Although Edgar Degas, born in Paris, France on July 19th, 1834, also worked with prints, drawings, and bronze sculptures, he is most well known for his Impressionist oil paintings. More than half of his paintings deal with the subject matter of dancers and dancing, the depiction of movement being of particular interest to him.

This interest can be seen in his paintings of dancers as well as those of bathing naked women and racing horses.

Well-Known French Artists Self-portrait (c. 1855-1856) by Edgar Degas; Edgar Degas, Public domain, via Wikimedia Commons

He also painted portraits that were noted for their ability to display intricate human complexities such as loneliness and despair. Degas is considered by many art historians as being one of the fathers of Impressionism, yet he did not like the term and preferred to be called a Realist. Unlike other Impressionists, many of his paintings depicted indoor scenes as opposed to the outdoor artworks created by his counterparts.


The Ballet Class (1874)

Date Painted1874
MediumOil on Canvas
Dimensions75 x 85 cm
Current LocationMusée d’Orsay, Paris, France

This masterpiece from Edgar Degas was commissioned by Jean-Baptiste Faure and was created between 1871 and 1874. During this time, he momentarily put the painting on halt and produced a second, similar work for Jean-Baptiste. Degas was friends with the male figure seen in the painting, ballet master Jules Perrot.

The painting depicts the scene of a ballet room in the Paris Opera, where a ballet master is surrounded by his tired and weary students after a lesson. The students stretch and adjust their clothes as the teacher stands rigid on the right-hand side. This work is noted for its true-to-life rendition of spontaneous human gestures as well as for how the slightly heightened viewpoint enhances the vanishing perspective.

French Paintings and Artists The Ballet Class (1871-1874) by Edgar Degas; Edgar Degas, Public domain, via Wikimedia Commons


Paul Cézanne (1839 – 1906)

Where Artist LivedAix-en-Provence, France
Associated MovementsPost-Impressionism, Modern art, Impressionism,
Famous ArtworksThe Bathers (1905)

The Card Players Series (the 1890s)

The Baskets of Apples (1890)


Paul Cézanne is the most famous French painter from the Post-Impressionist movement. He is known for bridging the gap between French painters of 19th Century Impressionism and Cubism, the most prominent movement in the early part of the 20th Century.

He was also known for exploring the concept of “geometric simplification”, whereby an apple would be represented by a sphere or the trunk of a tree represented by a cylinder.

French Painters 19th Century Self-portrait on blue background (c. 1895) by Paul Cézanne; Paul Cézanne, Public domain, via Wikimedia Commons

Paul Cézanne’s style is characterized by his use of exploratory and repetitive brushstrokes. With these brushstrokes, he created planes of color and built intricate fields by the repeating application of small brushstrokes. This conveys how intensely he studied his subjects. Many of his peers, such as Pablo Picasso and Henri Matisse, considered him the “father of us all.”


The Bathers (1898 – 1905)

Date Painted1898 – 1905
MediumOil on Canvas
Dimensions210.5 cm x 250.8 cm
Current LocationPhiladelphia Museum of Art, Philadelphia, United States

This famous French artist’s love of nature led him to paint masterful landscapes. However, he was not concerned with trying to capture photorealistic scenes, but rather to portray the essence of the scene. This scene of bathers next to a lake is not based on any existing real location but was rather painted from his imagination.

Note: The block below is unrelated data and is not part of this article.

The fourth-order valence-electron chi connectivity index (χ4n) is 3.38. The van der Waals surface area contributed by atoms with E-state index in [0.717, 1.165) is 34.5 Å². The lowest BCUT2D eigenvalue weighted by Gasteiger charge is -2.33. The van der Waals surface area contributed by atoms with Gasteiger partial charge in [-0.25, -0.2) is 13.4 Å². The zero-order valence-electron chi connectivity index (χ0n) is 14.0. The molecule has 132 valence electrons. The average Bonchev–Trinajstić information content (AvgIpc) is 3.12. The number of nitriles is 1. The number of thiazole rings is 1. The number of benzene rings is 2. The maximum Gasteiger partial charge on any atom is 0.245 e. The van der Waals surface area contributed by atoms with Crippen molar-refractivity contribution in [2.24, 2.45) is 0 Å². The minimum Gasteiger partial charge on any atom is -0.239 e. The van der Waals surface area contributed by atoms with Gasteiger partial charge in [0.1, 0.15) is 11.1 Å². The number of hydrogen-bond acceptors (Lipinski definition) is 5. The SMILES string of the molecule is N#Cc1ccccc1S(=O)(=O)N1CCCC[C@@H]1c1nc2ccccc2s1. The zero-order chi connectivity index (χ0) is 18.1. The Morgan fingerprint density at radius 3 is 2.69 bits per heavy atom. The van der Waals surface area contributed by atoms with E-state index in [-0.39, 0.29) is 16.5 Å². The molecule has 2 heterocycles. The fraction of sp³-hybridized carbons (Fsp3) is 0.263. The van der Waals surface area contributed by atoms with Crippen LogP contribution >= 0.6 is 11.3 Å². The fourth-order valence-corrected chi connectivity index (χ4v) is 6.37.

Well-Known French Paintings The Large Bathers (1906) by Paul Cézanne; Paul Cézanne, Public domain, via Wikimedia Commons

The Bathers is the famous French painter’s most well-known work and was part of a series of paintings of bathing figures. This was the biggest of the series and is often referred to as The Large Bathers to help historians distinguish it from his other works of the same period.

Currently housed at the Philadelphia Museum of art, this painting is considered the Parisian painter’s finest work.


Claude Monet (1840 – 1926)

Where Artist LivedParis, France
Associated MovementsImpressionism, Modern art, Realism
Famous ArtworksImpression, Sunrise (1872)

Water Lilies series (1896 – 1926)

Rouen Cathedral series (1892 – 1893)

Born on the 14th of November, 1840, Oscar-Claude Monet is to be considered one of the most famous French painters of all time, and is considered the founder and father of Impressionism. He attempted to paint nature as he viewed it subjectively, and this has led to him being seen as a key precursor to the Modernist movement.

French Artists Self-portrait of Claude Monet with a beret (1886) by Claude Monet; Claude Monet, Public domain, via Wikimedia Commons

Throughout Monet’s illustrious career, he was famed for being the most prolific specialist of the philosophy of Impressionism, which puts the painter’s subjective perceptions before the objective view of nature, specifically applying to subject matter regarding landscapes and other outdoor scenes. His influence on the art movement can be noted by the adoption of the title of his painting Impression, Sunrise by the art movement, leading to the term “Impressionism”.


Impression, Sunrise (1872)

Date Painted1872
MediumOil on Canvas
Dimensions48 cm x 63 cm
Current LocationMusée Marmottan Monet, Paris

This work depicts a sunrise experienced from the port of Le Havre. The focal elements that draw the eye into the canvas are the red sun and the rowboats in the foreground. More fishing vessels can be seen vaguely in the background, including ships and their masts as well as more small fishing boats.

Art by Parisian Painter Impression, Sunrise (1872) by Claude Monet; Claude Monet, Public domain, via Wikimedia Commons

In Paris, 1984, Impression, Sunrise was first exhibited at a show that became known as the “Exhibition of the Impressionists”. Depicting Monet’s hometown port, this painting is so renowned and influential that an entire movement was named after it, thus cementing its importance amongst other French paintings from the same era.

It was momentarily stolen in 1985 by Philippe Jamin and Youssef Khimoun from the Musée Marmottan Monet, but was recovered and returned in 1990, where it was put back on display the following year.


Pierre-Auguste Renoir (1841 – 1919)

Where Artist LivedCagnes-sur-Mer, France